This also explains why the CPI(M) has been inherently conservative, radical in rhetoric but reactionary in practice. This is most obvious in its utter lack of understanding of the one most powerful force of historical change, technology. In the early 1980s, when attempts were made to introduce computers in public sector banks, the Left unions in Bengal strenuously opposed it. The net result was that the state fell behind in information technology, allowing other states to seize the lead, and it has never really recovered from that self-inflicted wound.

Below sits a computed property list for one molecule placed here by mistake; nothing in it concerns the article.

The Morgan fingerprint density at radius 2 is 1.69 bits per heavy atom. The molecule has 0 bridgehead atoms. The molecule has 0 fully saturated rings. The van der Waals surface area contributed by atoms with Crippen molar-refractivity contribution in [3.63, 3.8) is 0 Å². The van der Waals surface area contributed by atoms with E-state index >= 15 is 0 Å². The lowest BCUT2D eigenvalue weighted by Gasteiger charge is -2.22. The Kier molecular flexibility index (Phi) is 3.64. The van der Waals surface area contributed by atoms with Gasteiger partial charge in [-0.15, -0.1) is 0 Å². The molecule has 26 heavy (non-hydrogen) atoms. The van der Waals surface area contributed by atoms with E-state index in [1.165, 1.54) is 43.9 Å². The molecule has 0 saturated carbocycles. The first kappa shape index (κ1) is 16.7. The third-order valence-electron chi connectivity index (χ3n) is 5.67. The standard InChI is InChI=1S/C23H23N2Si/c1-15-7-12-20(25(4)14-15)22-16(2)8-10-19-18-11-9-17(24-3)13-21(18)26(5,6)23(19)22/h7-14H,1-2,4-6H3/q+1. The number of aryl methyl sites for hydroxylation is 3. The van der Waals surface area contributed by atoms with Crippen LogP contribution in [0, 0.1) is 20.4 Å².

In principle, Bengal could have put in serious research efforts to leverage the many admirable features of the jute fibre - in which it has a unique comparative advantage - and develop it as a green natural alternative to chemical fibres. It could even have drawn on expertise from fraternal Cuba, which developed an admirable biotechnology sector entirely through its own efforts. Instead, it obsessed about Haldia Petrochemicals, frittering away its natural endowments and making the state more dependent on the very global markets that it decried. Similarly, it ignored the developments in the global shipping industry and the technological revolution brought about by container shipping and continued to spend thousands of crores of rupees to dredge the Hooghly to keep a port going when it was clear it was not going anywhere.